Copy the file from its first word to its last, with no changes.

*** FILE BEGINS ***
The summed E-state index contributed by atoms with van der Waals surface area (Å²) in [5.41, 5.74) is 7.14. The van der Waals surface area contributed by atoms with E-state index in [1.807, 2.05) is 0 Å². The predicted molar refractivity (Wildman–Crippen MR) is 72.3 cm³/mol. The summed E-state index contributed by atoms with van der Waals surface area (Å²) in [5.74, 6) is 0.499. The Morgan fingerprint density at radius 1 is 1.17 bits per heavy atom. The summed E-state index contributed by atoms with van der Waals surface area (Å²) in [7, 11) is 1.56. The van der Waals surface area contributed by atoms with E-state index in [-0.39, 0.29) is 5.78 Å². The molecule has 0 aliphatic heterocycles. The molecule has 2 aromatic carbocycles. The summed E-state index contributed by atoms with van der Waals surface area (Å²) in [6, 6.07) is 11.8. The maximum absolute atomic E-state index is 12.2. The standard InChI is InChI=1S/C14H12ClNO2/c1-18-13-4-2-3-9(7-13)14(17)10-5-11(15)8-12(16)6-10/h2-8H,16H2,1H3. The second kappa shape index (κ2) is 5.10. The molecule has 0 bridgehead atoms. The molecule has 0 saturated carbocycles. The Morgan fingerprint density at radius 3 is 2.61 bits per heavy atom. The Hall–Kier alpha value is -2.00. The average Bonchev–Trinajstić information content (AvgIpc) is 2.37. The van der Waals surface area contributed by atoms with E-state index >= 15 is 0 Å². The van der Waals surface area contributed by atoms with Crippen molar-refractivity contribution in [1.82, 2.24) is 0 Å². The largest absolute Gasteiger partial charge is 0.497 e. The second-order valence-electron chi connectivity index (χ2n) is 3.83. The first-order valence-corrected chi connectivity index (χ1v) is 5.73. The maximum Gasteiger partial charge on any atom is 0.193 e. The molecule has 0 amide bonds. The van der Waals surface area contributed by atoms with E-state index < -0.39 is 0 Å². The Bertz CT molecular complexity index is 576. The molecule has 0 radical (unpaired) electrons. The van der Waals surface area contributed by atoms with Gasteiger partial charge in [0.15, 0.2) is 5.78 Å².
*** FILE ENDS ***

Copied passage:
The summed E-state index contributed by atoms with van der Waals surface area (Å²) in [5.41, 5.74) is 7.14. The van der Waals surface area contributed by atoms with E-state index in [1.807, 2.05) is 0 Å². The predicted molar refractivity (Wildman–Crippen MR) is 72.3 cm³/mol. The summed E-state index contributed by atoms with van der Waals surface area (Å²) in [5.74, 6) is 0.499. The Morgan fingerprint density at radius 1 is 1.17 bits per heavy atom. The summed E-state index contributed by atoms with van der Waals surface area (Å²) in [7, 11) is 1.56. The van der Waals surface area contributed by atoms with E-state index in [-0.39, 0.29) is 5.78 Å². The molecule has 0 aliphatic heterocycles. The molecule has 2 aromatic carbocycles. The summed E-state index contributed by atoms with van der Waals surface area (Å²) in [6, 6.07) is 11.8. The maximum absolute atomic E-state index is 12.2. The standard InChI is InChI=1S/C14H12ClNO2/c1-18-13-4-2-3-9(7-13)14(17)10-5-11(15)8-12(16)6-10/h2-8H,16H2,1H3. The second kappa shape index (κ2) is 5.10. The molecule has 0 bridgehead atoms. The molecule has 0 saturated carbocycles. The Morgan fingerprint density at radius 3 is 2.61 bits per heavy atom. The Hall–Kier alpha value is -2.00. The average Bonchev–Trinajstić information content (AvgIpc) is 2.37. The van der Waals surface area contributed by atoms with E-state index >= 15 is 0 Å². The van der Waals surface area contributed by atoms with Crippen molar-refractivity contribution in [1.82, 2.24) is 0 Å². The largest absolute Gasteiger partial charge is 0.497 e. The second-order valence-electron chi connectivity index (χ2n) is 3.83. The first-order valence-corrected chi connectivity index (χ1v) is 5.73. The maximum Gasteiger partial charge on any atom is 0.193 e. The molecule has 0 amide bonds. The van der Waals surface area contributed by atoms with E-state index < -0.39 is 0 Å². The Bertz CT molecular complexity index is 576. The molecule has 0 radical (unpaired) electrons. The van der Waals surface area contributed by atoms with Gasteiger partial charge in [0.15, 0.2) is 5.78 Å².